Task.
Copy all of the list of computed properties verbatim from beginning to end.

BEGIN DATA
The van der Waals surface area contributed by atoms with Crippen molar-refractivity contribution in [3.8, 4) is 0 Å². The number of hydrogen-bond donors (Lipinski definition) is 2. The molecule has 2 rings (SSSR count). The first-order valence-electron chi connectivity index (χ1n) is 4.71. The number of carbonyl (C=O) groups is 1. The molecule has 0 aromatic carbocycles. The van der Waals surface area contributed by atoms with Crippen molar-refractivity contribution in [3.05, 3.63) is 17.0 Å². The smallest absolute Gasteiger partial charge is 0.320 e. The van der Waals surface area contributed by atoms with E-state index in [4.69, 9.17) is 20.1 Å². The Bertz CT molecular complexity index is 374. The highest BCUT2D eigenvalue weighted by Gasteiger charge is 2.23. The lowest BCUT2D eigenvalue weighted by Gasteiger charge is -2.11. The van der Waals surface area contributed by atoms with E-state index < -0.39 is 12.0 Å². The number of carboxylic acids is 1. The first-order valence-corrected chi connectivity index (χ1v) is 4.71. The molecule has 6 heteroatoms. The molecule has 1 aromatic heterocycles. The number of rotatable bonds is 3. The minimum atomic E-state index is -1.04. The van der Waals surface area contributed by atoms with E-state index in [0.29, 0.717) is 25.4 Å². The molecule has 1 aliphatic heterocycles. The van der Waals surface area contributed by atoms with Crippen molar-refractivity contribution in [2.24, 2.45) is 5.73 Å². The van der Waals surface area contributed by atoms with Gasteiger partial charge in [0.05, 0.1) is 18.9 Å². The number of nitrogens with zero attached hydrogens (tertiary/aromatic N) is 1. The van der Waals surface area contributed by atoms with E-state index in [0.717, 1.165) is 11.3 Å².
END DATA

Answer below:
The van der Waals surface area contributed by atoms with Crippen molar-refractivity contribution in [3.8, 4) is 0 Å². The number of hydrogen-bond donors (Lipinski definition) is 2. The molecule has 2 rings (SSSR count). The first-order valence-electron chi connectivity index (χ1n) is 4.71. The number of carbonyl (C=O) groups is 1. The molecule has 0 aromatic carbocycles. The van der Waals surface area contributed by atoms with Crippen molar-refractivity contribution in [3.05, 3.63) is 17.0 Å². The smallest absolute Gasteiger partial charge is 0.320 e. The van der Waals surface area contributed by atoms with E-state index in [4.69, 9.17) is 20.1 Å². The Bertz CT molecular complexity index is 374. The highest BCUT2D eigenvalue weighted by Gasteiger charge is 2.23. The lowest BCUT2D eigenvalue weighted by Gasteiger charge is -2.11. The van der Waals surface area contributed by atoms with E-state index < -0.39 is 12.0 Å². The number of carboxylic acids is 1. The first-order valence-corrected chi connectivity index (χ1v) is 4.71. The molecule has 6 heteroatoms. The molecule has 1 aromatic heterocycles. The number of rotatable bonds is 3. The minimum atomic E-state index is -1.04. The van der Waals surface area contributed by atoms with E-state index in [0.29, 0.717) is 25.4 Å². The molecule has 1 aliphatic heterocycles. The van der Waals surface area contributed by atoms with Crippen molar-refractivity contribution in [2.24, 2.45) is 5.73 Å². The van der Waals surface area contributed by atoms with Gasteiger partial charge in [0.05, 0.1) is 18.9 Å². The number of nitrogens with zero attached hydrogens (tertiary/aromatic N) is 1. The van der Waals surface area contributed by atoms with E-state index in [0.717, 1.165) is 11.3 Å².